- Commercial species of shallow-water, tropical, aspidochirotid sea cucumbers (bêche-de-mer) in the Indo-West Pacific, many of them, at maturity, large and conspicuous benthic members of coral reef or seagrass/sediment environments, represent a high-value marine resource, traditionally fished for centuries, but which currently are being heavily overfished, largely through a growing demand from mainland China and regional markets in the supply chain.
- Population losses are exemplified by a study at Bunaken National Marine Park, North Sulawesi, Indonesia, where densities of commercial sea cucumber species are very low following earlier harvesting and where drop-out of species records has occurred over a 17-year study period.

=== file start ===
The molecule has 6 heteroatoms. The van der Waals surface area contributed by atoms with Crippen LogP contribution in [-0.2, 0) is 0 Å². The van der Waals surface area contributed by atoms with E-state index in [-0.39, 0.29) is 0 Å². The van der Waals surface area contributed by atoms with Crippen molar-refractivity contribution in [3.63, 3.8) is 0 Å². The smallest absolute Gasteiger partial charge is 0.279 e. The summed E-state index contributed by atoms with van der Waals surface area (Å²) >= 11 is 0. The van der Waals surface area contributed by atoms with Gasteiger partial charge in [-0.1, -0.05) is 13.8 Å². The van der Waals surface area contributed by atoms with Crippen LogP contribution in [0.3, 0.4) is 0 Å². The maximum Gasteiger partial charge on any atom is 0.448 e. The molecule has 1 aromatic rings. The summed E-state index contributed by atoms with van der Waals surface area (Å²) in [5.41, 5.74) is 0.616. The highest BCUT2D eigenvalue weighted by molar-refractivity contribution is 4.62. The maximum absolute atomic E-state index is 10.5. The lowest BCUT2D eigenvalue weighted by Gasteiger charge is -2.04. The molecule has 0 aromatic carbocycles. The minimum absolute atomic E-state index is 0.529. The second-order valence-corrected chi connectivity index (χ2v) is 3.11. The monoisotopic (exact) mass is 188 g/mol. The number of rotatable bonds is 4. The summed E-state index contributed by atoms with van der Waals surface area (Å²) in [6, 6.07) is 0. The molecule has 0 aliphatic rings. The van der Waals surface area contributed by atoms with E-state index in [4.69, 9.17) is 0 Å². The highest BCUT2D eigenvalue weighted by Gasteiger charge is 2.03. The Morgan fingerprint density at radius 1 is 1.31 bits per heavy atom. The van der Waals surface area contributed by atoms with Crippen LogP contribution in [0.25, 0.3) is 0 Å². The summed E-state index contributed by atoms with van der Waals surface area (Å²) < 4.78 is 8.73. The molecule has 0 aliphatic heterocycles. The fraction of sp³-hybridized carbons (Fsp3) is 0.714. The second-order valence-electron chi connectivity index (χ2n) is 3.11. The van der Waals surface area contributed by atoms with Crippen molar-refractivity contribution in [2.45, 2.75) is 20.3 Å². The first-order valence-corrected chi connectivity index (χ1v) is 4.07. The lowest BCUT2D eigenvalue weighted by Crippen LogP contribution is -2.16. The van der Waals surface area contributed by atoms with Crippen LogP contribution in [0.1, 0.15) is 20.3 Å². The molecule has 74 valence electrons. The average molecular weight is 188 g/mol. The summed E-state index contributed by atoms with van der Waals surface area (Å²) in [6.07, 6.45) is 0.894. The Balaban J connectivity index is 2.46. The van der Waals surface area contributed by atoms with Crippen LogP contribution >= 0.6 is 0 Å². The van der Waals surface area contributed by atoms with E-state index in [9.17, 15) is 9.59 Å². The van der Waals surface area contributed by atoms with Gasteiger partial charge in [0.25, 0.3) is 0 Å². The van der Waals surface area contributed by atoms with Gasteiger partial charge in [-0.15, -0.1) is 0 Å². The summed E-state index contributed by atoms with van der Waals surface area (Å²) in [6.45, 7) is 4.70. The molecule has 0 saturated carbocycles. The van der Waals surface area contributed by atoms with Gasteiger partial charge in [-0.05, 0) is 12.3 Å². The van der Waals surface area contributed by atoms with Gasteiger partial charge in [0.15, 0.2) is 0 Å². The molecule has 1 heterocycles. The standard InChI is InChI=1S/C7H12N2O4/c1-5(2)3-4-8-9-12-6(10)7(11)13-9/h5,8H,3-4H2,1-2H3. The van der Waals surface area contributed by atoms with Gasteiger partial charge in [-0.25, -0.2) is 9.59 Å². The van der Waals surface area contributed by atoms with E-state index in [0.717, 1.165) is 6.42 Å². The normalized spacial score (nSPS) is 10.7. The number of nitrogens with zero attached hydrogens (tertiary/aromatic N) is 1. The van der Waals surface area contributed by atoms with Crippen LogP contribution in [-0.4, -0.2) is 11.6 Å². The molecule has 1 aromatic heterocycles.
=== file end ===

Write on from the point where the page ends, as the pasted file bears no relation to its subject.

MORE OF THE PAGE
- Sea cucumber populations have not recovered from overexploitative depredations despite the designation of this area as a National Marine Park in 1991 and the commencement of protection measures.
- This pattern of overexploitation, replicated across the tropical Indo-Pacific, has detrimental implications for many coastal communities traditionally or currently dependent on this high-value resource.
- In addition there are potentially serious implications of overharvesting – reviewed here – for reef ecosystem resilience.
Copyright © 2013 John Wiley & Sons, Ltd.